I was hoping the medical notes would be in my online chart by now because I’m really curious what all he saw in there (other than furries). But anyhow.
By this point, I was starving and asked my aunt to stop by a drive-through for me. I suggested one that was very close to my house, and she said, “but you’re going to my house, remember?”
I had cleaned my bedroom and changed my sheets that morning with the intention of getting to spend the rest of the day in bed, guilt-free. She agreed to take me back to my house as long as I promised to have someone come check on me later in the afternoon.
I spent the next 24 hours groggy and dozing on and off.
The whole conscious sedation thing is super weird to me. Was I awake during the procedure and just don’t remember it? Did me of 10:00 am experience something that me of 11:00 am did not? It creeps me out, honestly.
Last week was the kind of week that you just have to plow through in hopes of getting to the other side. Unfortunately, the other side was a brick wall standing solidly at that intersection of anxiety and depression. Yesterday was rough, is what I’m trying to say.
I wanted to escape. Everything. My skin. My life. I finally settled on going to a bar that has comfy seats and getting a dark stout. My intention was to get some writing done, but I couldn’t concentrate. Everything felt like I was both moving through pudding and electrified at high speed at the same time. Electrified high-speed pudding.
After I left the bar I planned to go straight home but I just… couldn’t. There are so many people there who want things and who talk and whine and just so much needing of me. I drove right by my house to the park, where I sat watching the fog roll in.
I was having thoughts that maybe, just maybe this was it, this is when I actually lose my mind. To feel like you can’t deal, but having no choice to but to deal, is probably one of the most hopeless, helpless, and trapped feelings I ever feel. And it was on overdrive.
Just. Fairly sure I was going to completely lose it.
It’s funny, because people always talk about “reaching out” like it solves things. Like it is the final destination of mental illness. If you just reach out things will get a little better.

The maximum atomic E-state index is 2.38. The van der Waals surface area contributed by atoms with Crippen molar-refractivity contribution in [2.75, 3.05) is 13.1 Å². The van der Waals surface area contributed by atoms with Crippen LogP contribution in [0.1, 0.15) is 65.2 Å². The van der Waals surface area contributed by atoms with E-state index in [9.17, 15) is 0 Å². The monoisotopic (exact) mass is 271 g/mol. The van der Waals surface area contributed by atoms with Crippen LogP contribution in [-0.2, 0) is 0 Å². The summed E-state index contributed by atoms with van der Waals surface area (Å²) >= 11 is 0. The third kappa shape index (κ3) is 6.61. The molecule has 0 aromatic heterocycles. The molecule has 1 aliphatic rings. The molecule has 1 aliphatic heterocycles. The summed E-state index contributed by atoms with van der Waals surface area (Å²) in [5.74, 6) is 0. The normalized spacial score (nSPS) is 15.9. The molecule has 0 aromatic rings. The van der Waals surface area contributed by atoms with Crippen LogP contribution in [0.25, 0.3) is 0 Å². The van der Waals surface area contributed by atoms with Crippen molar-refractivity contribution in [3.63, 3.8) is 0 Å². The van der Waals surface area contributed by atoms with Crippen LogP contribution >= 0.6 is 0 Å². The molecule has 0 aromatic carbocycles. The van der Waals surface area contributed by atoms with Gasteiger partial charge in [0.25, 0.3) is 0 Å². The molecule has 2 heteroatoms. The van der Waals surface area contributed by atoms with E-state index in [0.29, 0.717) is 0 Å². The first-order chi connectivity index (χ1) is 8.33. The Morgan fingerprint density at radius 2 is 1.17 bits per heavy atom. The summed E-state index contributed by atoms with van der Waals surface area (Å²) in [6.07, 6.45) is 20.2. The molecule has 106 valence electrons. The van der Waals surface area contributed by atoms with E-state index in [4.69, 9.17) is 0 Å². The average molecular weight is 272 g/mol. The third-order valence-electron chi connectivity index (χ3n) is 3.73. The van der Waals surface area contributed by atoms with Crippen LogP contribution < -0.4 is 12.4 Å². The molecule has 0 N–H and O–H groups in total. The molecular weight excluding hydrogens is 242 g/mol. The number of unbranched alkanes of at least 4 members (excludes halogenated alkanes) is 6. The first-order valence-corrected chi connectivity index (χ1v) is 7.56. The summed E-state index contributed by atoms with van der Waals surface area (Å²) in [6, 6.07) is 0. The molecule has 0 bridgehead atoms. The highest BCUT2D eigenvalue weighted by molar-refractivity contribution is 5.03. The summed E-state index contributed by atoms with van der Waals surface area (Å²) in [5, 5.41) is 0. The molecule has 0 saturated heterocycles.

But yet, I’ve sort of built my life around “reaching out” and all it gets me is a hefty dose of self-loathing.
It feels like I’ve been lied to.
I reach and reach in a million different ways but there is no fucking safety net. It fixes nothing.
Today has brought some reprieve. It’s 70 degrees and I opened the window in my bedroom this morning to hear the birds and breeze.
I jumped out of bed and declared that we were going out for donuts and biscuits and for anyone who wanted to go to be ready in ten minutes. After we grabbed our food we went to the park to eat breakfast.
Some random warm winter days are almost too nice — the bright blue sky and the perfect temperatures are too contrasted with the return to winter that I know is around the bend. But today it’s cloudy. Today it is raining a little.
The fear and depression and overwhelm are still lurking in those clouds, but at least I have some space to breathe, even if it is only for today. Today seems just about right.
And that’s me, trying to wrap everything up in a neat bow, as per the usual. Honestly? I’m at the end of my ribbon. I’m at that point where I’m fairly sure everything has always and will always feel this bad. Even my optimism is a nihilist. It’s ok right this second, but what’s the point in ok when it’s all going to suck later?